Book Image

Rust Standard Library Cookbook

By : Jan Hohenheim, Daniel Durante
Book Image

Rust Standard Library Cookbook

By: Jan Hohenheim, Daniel Durante

Overview of this book

Mozilla’s Rust is gaining much attention with amazing features and a powerful library. This book will take you through varied recipes to teach you how to leverage the Standard library to implement efficient solutions. The book begins with a brief look at the basic modules of the Standard library and collections. From here, the recipes will cover packages that support file/directory handling and interaction through parsing. You will learn about packages related to advanced data structures, error handling, and networking. You will also learn to work with futures and experimental nightly features. The book also covers the most relevant external crates in Rust. By the end of the book, you will be proficient at using the Rust Standard library.
Table of Contents (12 chapters)

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Internally, the VecDeque is implemented as a ring buffer, also known as a circular buffer. It's called like this because it behaves like a circle: the end touches the beginning.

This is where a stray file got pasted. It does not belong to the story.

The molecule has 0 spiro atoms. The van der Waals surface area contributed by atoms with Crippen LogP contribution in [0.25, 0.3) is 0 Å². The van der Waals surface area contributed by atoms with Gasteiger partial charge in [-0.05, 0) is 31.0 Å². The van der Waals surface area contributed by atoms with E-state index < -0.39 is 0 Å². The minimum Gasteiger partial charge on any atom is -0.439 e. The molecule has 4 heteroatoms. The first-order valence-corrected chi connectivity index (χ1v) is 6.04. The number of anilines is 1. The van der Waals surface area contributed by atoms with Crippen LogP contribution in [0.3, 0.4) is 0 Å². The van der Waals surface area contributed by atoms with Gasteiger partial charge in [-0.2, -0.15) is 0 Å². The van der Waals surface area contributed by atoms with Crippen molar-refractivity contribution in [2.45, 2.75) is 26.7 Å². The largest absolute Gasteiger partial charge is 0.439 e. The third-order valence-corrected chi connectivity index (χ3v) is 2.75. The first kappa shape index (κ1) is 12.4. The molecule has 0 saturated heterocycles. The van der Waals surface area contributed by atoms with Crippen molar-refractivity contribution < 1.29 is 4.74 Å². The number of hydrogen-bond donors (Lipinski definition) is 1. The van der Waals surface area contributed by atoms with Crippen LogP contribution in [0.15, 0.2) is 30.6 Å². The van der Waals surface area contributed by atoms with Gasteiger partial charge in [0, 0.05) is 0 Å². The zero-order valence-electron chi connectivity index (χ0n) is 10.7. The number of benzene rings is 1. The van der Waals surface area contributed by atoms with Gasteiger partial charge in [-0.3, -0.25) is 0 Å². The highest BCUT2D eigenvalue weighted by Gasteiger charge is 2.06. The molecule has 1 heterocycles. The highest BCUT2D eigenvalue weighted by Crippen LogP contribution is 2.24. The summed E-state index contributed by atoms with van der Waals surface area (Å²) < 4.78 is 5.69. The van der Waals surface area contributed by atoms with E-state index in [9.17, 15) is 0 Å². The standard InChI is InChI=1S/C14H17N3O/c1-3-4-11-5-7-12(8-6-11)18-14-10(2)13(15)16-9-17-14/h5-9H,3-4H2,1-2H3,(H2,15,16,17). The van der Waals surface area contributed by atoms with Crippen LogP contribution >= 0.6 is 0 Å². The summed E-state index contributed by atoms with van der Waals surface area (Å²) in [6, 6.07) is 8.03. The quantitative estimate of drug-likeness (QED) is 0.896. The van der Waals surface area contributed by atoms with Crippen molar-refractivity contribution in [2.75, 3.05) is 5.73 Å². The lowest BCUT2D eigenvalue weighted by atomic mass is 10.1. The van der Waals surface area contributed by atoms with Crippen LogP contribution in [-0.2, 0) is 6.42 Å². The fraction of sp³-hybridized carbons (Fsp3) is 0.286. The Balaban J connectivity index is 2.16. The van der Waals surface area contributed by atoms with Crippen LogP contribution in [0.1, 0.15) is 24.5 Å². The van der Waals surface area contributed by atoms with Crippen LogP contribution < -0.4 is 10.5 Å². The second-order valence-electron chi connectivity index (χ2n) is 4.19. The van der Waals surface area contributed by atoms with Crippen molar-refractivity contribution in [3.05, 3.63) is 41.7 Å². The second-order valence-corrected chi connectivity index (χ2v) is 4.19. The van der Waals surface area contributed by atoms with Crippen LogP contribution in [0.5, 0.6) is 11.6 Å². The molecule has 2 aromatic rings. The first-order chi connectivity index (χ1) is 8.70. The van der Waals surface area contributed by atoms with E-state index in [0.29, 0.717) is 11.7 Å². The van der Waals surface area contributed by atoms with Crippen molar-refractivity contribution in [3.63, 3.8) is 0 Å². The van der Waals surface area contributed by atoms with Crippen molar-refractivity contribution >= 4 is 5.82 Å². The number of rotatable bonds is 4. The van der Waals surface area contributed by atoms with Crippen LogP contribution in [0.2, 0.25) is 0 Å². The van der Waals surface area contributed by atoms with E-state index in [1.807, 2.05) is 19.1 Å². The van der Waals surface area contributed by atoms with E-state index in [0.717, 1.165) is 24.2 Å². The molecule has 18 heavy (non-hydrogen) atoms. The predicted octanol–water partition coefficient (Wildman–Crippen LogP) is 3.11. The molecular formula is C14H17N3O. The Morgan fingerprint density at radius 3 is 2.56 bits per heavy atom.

It works by allocating a continuous block of memory, like the Vec; however, where the Vec always leaves its extra capacity at the end of the block, the VecDeque has nothing against leaving spots inside the block empty. It follows that when you remove the first element, the VecDeque doesn't move all elements to the left, but simply leaves the first spot empty. If you then push an element into the beginning via push_front, it will take the spot freed earlier while leaving the elements after it untouched.

The circular catch in the story is that if you have some capacity in the front of the block but none in the back while using push_back, the VecDeque will simply use that space to allocate the extra element, leading to the following situation:

This is great, because you will not...